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Why is it that the user experience of licence agreements always seems to be intentionally unpleasant and difficult?

The font is nearly always too small. The text is dense and difficult to scan. Interminable scrolling is pretty much the norm. And finally, the viewport almost always seems to be too narrow.

Are there any examples that respect the user and present the content in a clear, concise, readable and heaven forbid, pleasant fashion?

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That is not always true. I have seen plenty of legible license agreements bit.ly/11ci0Jj –  rk. Jun 13 '13 at 18:32
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Because: Lawyers. –  DA01 Jun 13 '13 at 18:39
    
Think about how bad that "interminable" scrolling would be with a bigger font. Given that (a) they tend to be wordy (lawyers, as DA01 said) so (b) people don't read them, designers see them as a necessary hurdle, not something that's worth making nice. –  Monica Cellio Jun 13 '13 at 19:04
    
Related: ux.stackexchange.com/questions/19864/… –  greenforest Jun 13 '13 at 19:47
    
Related: ux.stackexchange.com/q/16539/814 –  sharptooth Jun 14 '13 at 6:34

4 Answers 4

License agreements are legal agreements and as such have to try and cover all possible situations. Everyday language (especially in English) is incredibly ambiguous and can be interpreted in many different ways.

To illustrate this, here is an explanation taken from Why do legal documents and government notices use legalese instead of wording people can actually understand?

… Agreements typically define things as either A or B, with no empty space in between to meddle over. Think of it as an agreement with Mom and Dad:

When you finish your dinner you will get to play with the Lego or the other toys. Now, "finish" your "dinner"? Does that mean I have to stop eating, that I have to eat all vegetables or that the plate must be clean? Do I have to lick up the sauce to count as "finished"? If I finish it by feeding it all to Mom, does that count? And then when I do get to play, do I get to play with the Lego and the other toys, or do I have to choose between the Lego on the one side and the other toys on the other? So we go another draft:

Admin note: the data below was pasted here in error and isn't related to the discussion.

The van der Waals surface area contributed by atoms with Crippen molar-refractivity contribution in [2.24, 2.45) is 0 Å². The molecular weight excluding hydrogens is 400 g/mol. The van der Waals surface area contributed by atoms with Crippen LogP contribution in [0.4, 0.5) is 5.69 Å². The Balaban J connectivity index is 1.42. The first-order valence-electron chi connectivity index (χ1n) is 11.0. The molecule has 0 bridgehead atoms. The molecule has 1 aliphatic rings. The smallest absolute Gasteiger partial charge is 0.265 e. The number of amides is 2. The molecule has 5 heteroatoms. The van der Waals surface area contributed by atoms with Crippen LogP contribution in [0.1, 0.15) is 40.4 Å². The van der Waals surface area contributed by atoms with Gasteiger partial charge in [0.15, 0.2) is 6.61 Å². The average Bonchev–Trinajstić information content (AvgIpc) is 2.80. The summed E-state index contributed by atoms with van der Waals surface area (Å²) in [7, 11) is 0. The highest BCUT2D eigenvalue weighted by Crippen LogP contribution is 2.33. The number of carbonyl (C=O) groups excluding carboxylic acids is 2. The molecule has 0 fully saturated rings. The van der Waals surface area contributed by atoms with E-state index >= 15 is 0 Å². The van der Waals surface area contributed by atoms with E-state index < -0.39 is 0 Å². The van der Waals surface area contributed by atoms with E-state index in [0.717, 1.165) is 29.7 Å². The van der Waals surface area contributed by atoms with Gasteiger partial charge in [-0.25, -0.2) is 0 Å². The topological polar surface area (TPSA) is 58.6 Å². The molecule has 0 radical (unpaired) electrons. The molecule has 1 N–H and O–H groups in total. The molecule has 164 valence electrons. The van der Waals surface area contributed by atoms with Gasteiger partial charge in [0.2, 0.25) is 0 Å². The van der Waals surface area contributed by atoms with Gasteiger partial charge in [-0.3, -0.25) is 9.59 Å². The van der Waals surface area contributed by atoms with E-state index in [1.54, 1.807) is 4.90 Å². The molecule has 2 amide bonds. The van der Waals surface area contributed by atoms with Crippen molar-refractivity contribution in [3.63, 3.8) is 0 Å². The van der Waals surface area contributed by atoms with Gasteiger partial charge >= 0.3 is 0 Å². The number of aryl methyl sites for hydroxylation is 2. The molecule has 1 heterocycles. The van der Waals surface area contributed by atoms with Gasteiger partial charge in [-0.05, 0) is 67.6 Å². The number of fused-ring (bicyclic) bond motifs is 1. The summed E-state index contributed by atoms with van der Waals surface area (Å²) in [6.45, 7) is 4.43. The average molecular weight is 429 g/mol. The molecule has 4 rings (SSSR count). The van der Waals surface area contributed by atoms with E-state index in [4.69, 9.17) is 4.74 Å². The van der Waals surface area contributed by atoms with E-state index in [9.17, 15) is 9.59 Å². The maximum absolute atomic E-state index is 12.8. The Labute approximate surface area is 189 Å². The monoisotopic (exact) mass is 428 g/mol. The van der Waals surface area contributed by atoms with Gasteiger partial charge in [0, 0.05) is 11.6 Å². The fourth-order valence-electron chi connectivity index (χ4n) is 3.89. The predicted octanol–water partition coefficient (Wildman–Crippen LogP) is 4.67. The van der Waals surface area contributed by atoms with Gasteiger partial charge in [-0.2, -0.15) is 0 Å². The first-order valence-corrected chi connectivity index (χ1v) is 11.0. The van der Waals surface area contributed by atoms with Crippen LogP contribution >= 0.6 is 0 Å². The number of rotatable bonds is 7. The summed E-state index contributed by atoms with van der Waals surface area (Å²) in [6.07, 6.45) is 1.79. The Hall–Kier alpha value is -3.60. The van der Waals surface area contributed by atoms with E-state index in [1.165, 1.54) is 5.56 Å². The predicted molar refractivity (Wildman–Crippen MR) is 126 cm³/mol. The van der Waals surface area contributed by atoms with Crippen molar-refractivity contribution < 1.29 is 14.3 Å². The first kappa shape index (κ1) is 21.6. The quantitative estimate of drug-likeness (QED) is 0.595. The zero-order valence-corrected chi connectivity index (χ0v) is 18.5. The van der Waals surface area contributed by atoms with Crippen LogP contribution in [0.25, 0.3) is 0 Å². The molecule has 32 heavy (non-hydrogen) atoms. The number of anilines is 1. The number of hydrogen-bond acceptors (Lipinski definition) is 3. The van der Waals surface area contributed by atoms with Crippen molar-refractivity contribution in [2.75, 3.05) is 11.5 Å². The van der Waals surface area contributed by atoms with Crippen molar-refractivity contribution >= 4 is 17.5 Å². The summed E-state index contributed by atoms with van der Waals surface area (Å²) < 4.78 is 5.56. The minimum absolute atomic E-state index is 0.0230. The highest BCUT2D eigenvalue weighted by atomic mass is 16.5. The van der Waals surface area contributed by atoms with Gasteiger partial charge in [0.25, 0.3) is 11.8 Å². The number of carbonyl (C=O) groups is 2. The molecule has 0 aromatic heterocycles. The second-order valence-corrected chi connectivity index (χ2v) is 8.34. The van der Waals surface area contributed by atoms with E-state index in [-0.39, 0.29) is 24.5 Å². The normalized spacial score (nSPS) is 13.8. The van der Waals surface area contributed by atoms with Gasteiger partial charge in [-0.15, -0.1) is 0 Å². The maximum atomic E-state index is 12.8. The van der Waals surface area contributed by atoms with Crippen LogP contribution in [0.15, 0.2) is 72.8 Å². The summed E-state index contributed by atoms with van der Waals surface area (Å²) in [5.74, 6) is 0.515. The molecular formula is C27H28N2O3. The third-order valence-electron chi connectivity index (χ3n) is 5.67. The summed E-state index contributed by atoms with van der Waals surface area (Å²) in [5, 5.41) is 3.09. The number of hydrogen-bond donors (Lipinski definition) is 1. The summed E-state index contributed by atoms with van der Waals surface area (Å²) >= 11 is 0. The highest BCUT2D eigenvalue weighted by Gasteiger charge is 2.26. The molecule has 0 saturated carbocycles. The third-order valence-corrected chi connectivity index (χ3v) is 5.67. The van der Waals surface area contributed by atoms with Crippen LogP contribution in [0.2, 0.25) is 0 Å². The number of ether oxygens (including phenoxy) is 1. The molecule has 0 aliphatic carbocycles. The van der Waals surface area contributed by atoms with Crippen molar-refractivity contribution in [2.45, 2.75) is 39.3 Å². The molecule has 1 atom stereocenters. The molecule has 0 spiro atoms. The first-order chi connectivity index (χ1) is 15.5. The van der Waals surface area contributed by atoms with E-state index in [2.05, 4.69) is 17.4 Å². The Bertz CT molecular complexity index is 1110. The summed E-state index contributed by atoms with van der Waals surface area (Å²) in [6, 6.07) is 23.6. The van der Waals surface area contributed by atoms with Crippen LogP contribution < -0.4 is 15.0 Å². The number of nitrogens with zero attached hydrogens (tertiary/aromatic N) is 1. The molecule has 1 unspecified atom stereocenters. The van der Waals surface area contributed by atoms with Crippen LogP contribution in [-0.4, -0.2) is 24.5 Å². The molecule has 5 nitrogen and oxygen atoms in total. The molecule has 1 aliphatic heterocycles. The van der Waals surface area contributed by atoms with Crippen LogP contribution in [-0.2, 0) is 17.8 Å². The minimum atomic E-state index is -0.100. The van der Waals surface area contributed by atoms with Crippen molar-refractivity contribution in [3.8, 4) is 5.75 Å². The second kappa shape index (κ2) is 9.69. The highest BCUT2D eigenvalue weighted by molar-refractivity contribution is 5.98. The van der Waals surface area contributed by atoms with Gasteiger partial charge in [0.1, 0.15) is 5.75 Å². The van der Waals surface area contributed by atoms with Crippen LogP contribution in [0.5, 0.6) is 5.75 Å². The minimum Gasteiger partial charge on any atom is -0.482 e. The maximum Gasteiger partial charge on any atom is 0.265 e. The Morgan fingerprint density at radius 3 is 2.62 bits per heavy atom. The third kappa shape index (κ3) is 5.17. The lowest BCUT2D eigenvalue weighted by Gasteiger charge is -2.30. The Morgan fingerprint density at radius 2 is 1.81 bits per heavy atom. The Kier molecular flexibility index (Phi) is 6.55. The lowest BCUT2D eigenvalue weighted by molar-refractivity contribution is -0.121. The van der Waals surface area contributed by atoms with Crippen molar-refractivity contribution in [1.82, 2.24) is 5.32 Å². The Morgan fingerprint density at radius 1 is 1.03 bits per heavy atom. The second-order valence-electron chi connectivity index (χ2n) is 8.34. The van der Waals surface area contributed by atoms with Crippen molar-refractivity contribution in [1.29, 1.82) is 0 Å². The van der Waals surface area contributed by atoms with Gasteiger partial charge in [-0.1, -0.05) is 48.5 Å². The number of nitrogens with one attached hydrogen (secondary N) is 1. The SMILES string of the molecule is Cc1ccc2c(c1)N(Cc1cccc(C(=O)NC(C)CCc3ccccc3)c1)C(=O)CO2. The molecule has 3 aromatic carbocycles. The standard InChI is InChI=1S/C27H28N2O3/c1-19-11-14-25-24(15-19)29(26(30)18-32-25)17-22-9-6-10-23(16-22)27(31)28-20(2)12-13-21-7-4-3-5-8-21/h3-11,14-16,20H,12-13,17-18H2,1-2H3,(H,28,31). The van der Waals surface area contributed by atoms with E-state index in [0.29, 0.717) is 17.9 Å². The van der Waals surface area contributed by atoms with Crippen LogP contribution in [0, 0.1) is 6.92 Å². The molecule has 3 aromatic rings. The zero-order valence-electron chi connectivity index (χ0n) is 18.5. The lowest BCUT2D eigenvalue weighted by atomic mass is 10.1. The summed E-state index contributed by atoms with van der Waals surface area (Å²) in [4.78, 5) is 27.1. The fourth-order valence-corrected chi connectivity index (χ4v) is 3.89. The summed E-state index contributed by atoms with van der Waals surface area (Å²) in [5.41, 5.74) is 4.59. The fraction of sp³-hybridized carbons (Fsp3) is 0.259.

When you finish your dinner, meaning that at least 90% of the vegetables by weight and at least 50% of the potatoes and meat are consumed by you, you may play with any or all of your toys at your discretion.

That's a lot closer to the intended meaning but it's a lot harder to read too. Lawyers typically try to close all visible loopholes.

Then there's another problem; your sister gets a slightly different agreement as she was "grandfathered" into the agreement. Your sister wouldn't accept any new agreement and would insist on what she got last time instead, but for you your parents want to tighten the rules a bit more. Putting this in one agreement is a very hard thing for people to do without tightening the rules for your sister or giving you a chance of leeway where you shouldn't get it.

And then there's the consequence if they get it wrong. Somebody could get around paying taxes (saving millions), sell their house and not pay any sales tax on it, pay really little on road maintenance or drive a car that's legally owned by Venezuela so they only pay $0.02 for gas. All of those mean that there's less tax money and those imply that less environment maintenance / war protection / ... will happen. If you ever wonder why schools can look bad or roads aren't maintained? There's just not enough tax money coming in to do all of them...

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This is a good reason for license agreements to be long and wordy, but not an explanation of why they seem to often be presented in a horrible user interface that even lawyers can't read. –  Jasmine Jun 17 at 22:42